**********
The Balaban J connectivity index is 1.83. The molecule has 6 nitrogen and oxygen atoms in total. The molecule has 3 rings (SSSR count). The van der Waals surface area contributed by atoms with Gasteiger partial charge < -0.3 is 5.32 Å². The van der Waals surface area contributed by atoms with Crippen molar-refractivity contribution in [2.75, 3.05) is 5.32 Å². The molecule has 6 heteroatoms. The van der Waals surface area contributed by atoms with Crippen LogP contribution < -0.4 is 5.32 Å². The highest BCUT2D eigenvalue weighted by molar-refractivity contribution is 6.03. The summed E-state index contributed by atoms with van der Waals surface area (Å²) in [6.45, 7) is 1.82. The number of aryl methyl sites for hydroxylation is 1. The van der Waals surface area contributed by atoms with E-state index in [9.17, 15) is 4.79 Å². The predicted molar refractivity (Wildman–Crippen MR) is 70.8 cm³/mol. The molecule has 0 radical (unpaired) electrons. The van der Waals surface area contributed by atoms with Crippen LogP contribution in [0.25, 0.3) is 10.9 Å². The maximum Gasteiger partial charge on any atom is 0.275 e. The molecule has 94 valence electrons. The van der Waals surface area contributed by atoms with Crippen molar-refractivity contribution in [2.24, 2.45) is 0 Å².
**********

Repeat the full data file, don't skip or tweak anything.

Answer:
The Balaban J connectivity index is 1.83. The molecule has 6 nitrogen and oxygen atoms in total. The molecule has 3 rings (SSSR count). The van der Waals surface area contributed by atoms with Gasteiger partial charge < -0.3 is 5.32 Å². The van der Waals surface area contributed by atoms with Crippen molar-refractivity contribution in [2.75, 3.05) is 5.32 Å². The molecule has 6 heteroatoms. The van der Waals surface area contributed by atoms with Crippen LogP contribution < -0.4 is 5.32 Å². The highest BCUT2D eigenvalue weighted by molar-refractivity contribution is 6.03. The summed E-state index contributed by atoms with van der Waals surface area (Å²) in [6.45, 7) is 1.82. The number of aryl methyl sites for hydroxylation is 1. The van der Waals surface area contributed by atoms with E-state index in [9.17, 15) is 4.79 Å². The predicted molar refractivity (Wildman–Crippen MR) is 70.8 cm³/mol. The molecule has 0 radical (unpaired) electrons. The van der Waals surface area contributed by atoms with Crippen LogP contribution in [0.25, 0.3) is 10.9 Å². The maximum Gasteiger partial charge on any atom is 0.275 e. The molecule has 94 valence electrons. The van der Waals surface area contributed by atoms with Crippen molar-refractivity contribution in [2.24, 2.45) is 0 Å².